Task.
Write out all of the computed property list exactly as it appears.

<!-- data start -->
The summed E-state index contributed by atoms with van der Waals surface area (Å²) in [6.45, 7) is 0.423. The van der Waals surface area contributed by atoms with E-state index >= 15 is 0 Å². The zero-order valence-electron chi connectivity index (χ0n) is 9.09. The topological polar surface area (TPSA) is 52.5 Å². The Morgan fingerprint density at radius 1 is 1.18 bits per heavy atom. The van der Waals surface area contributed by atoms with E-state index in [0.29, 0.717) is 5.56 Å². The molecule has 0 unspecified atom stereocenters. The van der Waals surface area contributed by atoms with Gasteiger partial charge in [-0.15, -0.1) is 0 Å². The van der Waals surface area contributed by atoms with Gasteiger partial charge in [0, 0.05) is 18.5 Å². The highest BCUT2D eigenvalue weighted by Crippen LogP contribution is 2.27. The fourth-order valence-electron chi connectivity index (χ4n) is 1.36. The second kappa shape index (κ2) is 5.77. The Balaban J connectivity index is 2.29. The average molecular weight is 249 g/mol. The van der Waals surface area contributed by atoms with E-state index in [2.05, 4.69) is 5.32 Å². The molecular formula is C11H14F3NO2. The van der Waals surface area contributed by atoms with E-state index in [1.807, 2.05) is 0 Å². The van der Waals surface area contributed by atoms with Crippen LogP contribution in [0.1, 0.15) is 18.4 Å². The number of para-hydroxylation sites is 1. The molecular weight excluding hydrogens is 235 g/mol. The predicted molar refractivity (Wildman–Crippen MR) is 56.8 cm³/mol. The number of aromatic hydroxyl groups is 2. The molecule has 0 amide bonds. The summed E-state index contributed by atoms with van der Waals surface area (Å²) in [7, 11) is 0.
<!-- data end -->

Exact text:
The summed E-state index contributed by atoms with van der Waals surface area (Å²) in [6.45, 7) is 0.423. The van der Waals surface area contributed by atoms with E-state index >= 15 is 0 Å². The zero-order valence-electron chi connectivity index (χ0n) is 9.09. The topological polar surface area (TPSA) is 52.5 Å². The Morgan fingerprint density at radius 1 is 1.18 bits per heavy atom. The van der Waals surface area contributed by atoms with E-state index in [0.29, 0.717) is 5.56 Å². The molecule has 0 unspecified atom stereocenters. The van der Waals surface area contributed by atoms with Gasteiger partial charge in [-0.15, -0.1) is 0 Å². The van der Waals surface area contributed by atoms with Gasteiger partial charge in [0, 0.05) is 18.5 Å². The highest BCUT2D eigenvalue weighted by Crippen LogP contribution is 2.27. The fourth-order valence-electron chi connectivity index (χ4n) is 1.36. The second kappa shape index (κ2) is 5.77. The Balaban J connectivity index is 2.29. The average molecular weight is 249 g/mol. The van der Waals surface area contributed by atoms with E-state index in [2.05, 4.69) is 5.32 Å². The molecular formula is C11H14F3NO2. The van der Waals surface area contributed by atoms with E-state index in [1.807, 2.05) is 0 Å². The van der Waals surface area contributed by atoms with Crippen LogP contribution in [0.1, 0.15) is 18.4 Å². The number of para-hydroxylation sites is 1. The molecular weight excluding hydrogens is 235 g/mol. The predicted molar refractivity (Wildman–Crippen MR) is 56.8 cm³/mol. The number of aromatic hydroxyl groups is 2. The molecule has 0 amide bonds. The summed E-state index contributed by atoms with van der Waals surface area (Å²) in [7, 11) is 0.